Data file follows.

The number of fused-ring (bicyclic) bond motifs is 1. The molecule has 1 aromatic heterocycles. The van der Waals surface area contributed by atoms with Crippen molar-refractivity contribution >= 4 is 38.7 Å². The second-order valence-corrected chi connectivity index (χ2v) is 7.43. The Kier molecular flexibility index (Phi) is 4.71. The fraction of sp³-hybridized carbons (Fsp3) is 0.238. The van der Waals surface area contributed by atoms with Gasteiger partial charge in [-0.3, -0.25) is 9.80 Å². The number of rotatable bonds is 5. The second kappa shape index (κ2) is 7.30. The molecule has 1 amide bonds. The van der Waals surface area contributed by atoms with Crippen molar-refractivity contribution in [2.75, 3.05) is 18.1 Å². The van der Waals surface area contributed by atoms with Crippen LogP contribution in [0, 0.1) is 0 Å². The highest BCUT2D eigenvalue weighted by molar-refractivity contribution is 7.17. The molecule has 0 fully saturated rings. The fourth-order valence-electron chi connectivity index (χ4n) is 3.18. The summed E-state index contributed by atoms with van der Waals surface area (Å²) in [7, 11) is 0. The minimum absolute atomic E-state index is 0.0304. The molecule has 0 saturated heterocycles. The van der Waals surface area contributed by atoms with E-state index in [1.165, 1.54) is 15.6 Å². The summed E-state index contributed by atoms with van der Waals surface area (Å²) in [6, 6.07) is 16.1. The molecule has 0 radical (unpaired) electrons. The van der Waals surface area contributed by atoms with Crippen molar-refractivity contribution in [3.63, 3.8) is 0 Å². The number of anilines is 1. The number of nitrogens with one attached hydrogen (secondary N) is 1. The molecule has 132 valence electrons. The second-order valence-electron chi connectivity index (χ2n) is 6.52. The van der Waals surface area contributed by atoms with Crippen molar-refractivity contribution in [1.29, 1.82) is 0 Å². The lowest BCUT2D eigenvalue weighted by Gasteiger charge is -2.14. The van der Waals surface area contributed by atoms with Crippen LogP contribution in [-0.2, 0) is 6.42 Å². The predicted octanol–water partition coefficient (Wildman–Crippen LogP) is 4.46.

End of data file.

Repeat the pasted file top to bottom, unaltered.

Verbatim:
The number of fused-ring (bicyclic) bond motifs is 1. The molecule has 1 aromatic heterocycles. The van der Waals surface area contributed by atoms with Crippen molar-refractivity contribution >= 4 is 38.7 Å². The second-order valence-corrected chi connectivity index (χ2v) is 7.43. The Kier molecular flexibility index (Phi) is 4.71. The fraction of sp³-hybridized carbons (Fsp3) is 0.238. The van der Waals surface area contributed by atoms with Gasteiger partial charge in [-0.3, -0.25) is 9.80 Å². The number of rotatable bonds is 5. The second kappa shape index (κ2) is 7.30. The molecule has 1 amide bonds. The van der Waals surface area contributed by atoms with Crippen molar-refractivity contribution in [2.75, 3.05) is 18.1 Å². The van der Waals surface area contributed by atoms with Crippen LogP contribution in [0, 0.1) is 0 Å². The highest BCUT2D eigenvalue weighted by molar-refractivity contribution is 7.17. The molecule has 0 fully saturated rings. The fourth-order valence-electron chi connectivity index (χ4n) is 3.18. The summed E-state index contributed by atoms with van der Waals surface area (Å²) in [7, 11) is 0. The minimum absolute atomic E-state index is 0.0304. The molecule has 0 saturated heterocycles. The van der Waals surface area contributed by atoms with E-state index in [1.165, 1.54) is 15.6 Å². The summed E-state index contributed by atoms with van der Waals surface area (Å²) in [6, 6.07) is 16.1. The molecule has 0 radical (unpaired) electrons. The van der Waals surface area contributed by atoms with Crippen molar-refractivity contribution in [3.63, 3.8) is 0 Å². The number of anilines is 1. The number of nitrogens with one attached hydrogen (secondary N) is 1. The molecule has 132 valence electrons. The second-order valence-electron chi connectivity index (χ2n) is 6.52. The van der Waals surface area contributed by atoms with Crippen molar-refractivity contribution in [1.29, 1.82) is 0 Å². The lowest BCUT2D eigenvalue weighted by Gasteiger charge is -2.14. The van der Waals surface area contributed by atoms with Crippen LogP contribution in [-0.2, 0) is 6.42 Å². The predicted octanol–water partition coefficient (Wildman–Crippen LogP) is 4.46.